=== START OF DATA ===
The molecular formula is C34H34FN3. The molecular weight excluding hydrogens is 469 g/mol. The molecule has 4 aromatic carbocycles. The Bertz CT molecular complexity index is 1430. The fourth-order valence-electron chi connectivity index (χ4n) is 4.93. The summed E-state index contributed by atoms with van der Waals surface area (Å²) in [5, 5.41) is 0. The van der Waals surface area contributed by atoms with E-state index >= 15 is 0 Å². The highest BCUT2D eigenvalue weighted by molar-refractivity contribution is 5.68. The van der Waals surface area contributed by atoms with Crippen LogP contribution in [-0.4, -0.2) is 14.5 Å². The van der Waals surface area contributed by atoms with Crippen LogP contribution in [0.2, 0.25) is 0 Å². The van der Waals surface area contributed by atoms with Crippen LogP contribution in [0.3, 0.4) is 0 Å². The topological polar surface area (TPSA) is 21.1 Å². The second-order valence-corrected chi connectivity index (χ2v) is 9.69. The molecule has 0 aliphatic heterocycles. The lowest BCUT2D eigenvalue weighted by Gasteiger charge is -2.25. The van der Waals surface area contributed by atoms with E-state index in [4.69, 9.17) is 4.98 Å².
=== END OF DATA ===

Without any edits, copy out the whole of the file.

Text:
The molecular formula is C34H34FN3. The molecular weight excluding hydrogens is 469 g/mol. The molecule has 4 aromatic carbocycles. The Bertz CT molecular complexity index is 1430. The fourth-order valence-electron chi connectivity index (χ4n) is 4.93. The summed E-state index contributed by atoms with van der Waals surface area (Å²) in [5, 5.41) is 0. The van der Waals surface area contributed by atoms with E-state index >= 15 is 0 Å². The highest BCUT2D eigenvalue weighted by molar-refractivity contribution is 5.68. The van der Waals surface area contributed by atoms with Crippen LogP contribution in [-0.4, -0.2) is 14.5 Å². The van der Waals surface area contributed by atoms with Crippen LogP contribution in [0.2, 0.25) is 0 Å². The van der Waals surface area contributed by atoms with Crippen LogP contribution in [0.3, 0.4) is 0 Å². The topological polar surface area (TPSA) is 21.1 Å². The second-order valence-corrected chi connectivity index (χ2v) is 9.69. The molecule has 0 aliphatic heterocycles. The lowest BCUT2D eigenvalue weighted by Gasteiger charge is -2.25. The van der Waals surface area contributed by atoms with E-state index in [4.69, 9.17) is 4.98 Å².